The FNAB-43 SMG is a delayed blowback operated, 3.9 kg, selective fire, submachine gun that was used by Italy during World War II.
It used the 9x19mm Parabellum Cartridge and it was about 79 cm long with the stock exended. It could be retracted, however, and the new length would be 52.6 cm. It could either have a 20 round box magazine or a 40 round magazine and the rate of fire was 400 rounds per minute.
The unique 2 piece bolt is enclosed and there is also a lever that is enclosed near the bolt pieces; this lever is set to delay the starting movement of the mechanism. Another unique feature of the FNAB is the muzzle break and the compensator. The foldable stock is designed so that troops can maneuver the weapon more easily.
For iron sights, the FNAB had a V-shaped rear sight. The FNAB was also almost entirely made of steel. The FNAB was produced from 1943 to 1944 and only 6,000-7,000 of them were made. Compared to other submachine guns, this is extremely low and this might of have been caused by the time consuming process to make a FNAB.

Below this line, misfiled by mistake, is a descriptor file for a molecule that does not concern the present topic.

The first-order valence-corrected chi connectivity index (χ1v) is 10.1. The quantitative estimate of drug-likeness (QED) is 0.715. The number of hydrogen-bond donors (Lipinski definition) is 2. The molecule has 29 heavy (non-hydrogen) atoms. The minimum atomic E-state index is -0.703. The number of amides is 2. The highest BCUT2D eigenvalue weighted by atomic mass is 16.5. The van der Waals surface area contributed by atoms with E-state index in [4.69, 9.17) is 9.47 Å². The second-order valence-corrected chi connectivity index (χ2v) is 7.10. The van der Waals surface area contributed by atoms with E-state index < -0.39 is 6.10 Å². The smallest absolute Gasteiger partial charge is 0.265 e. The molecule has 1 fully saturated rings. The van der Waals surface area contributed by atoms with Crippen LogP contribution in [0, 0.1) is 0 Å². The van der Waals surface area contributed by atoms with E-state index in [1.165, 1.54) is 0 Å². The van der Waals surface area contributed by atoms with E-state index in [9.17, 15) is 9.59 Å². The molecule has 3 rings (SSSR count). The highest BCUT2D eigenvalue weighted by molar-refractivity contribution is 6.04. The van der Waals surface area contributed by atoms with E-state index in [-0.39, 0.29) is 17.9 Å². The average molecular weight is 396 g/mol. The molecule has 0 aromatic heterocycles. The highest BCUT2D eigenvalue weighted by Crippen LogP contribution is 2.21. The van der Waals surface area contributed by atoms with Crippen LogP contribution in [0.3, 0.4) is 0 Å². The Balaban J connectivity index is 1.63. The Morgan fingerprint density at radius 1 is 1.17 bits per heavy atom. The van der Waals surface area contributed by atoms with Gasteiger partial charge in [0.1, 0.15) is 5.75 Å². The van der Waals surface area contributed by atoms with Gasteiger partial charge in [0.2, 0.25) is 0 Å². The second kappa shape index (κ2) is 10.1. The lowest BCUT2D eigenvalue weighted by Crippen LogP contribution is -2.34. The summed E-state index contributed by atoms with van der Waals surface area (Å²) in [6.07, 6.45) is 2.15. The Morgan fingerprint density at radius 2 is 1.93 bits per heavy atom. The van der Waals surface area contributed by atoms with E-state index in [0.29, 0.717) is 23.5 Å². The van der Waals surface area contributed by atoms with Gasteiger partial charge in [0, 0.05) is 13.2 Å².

However, production was also hindered by the fact that Italy surrendered only a year after production ended. In field tests, the FNAB was a very efficient and reliable weapon which contradicted the Italian production movement of mass-producing weapons, which meant cutting costs.
The FNAB was used by Italian and German forces, mainly those stationed in Northern Italy in defensive positions in order to stop the allied advance. Despite low production, the FNAB proved very effective. This little known submachine gun never became the standard Italian submachine gun, however which led to its rarely known status.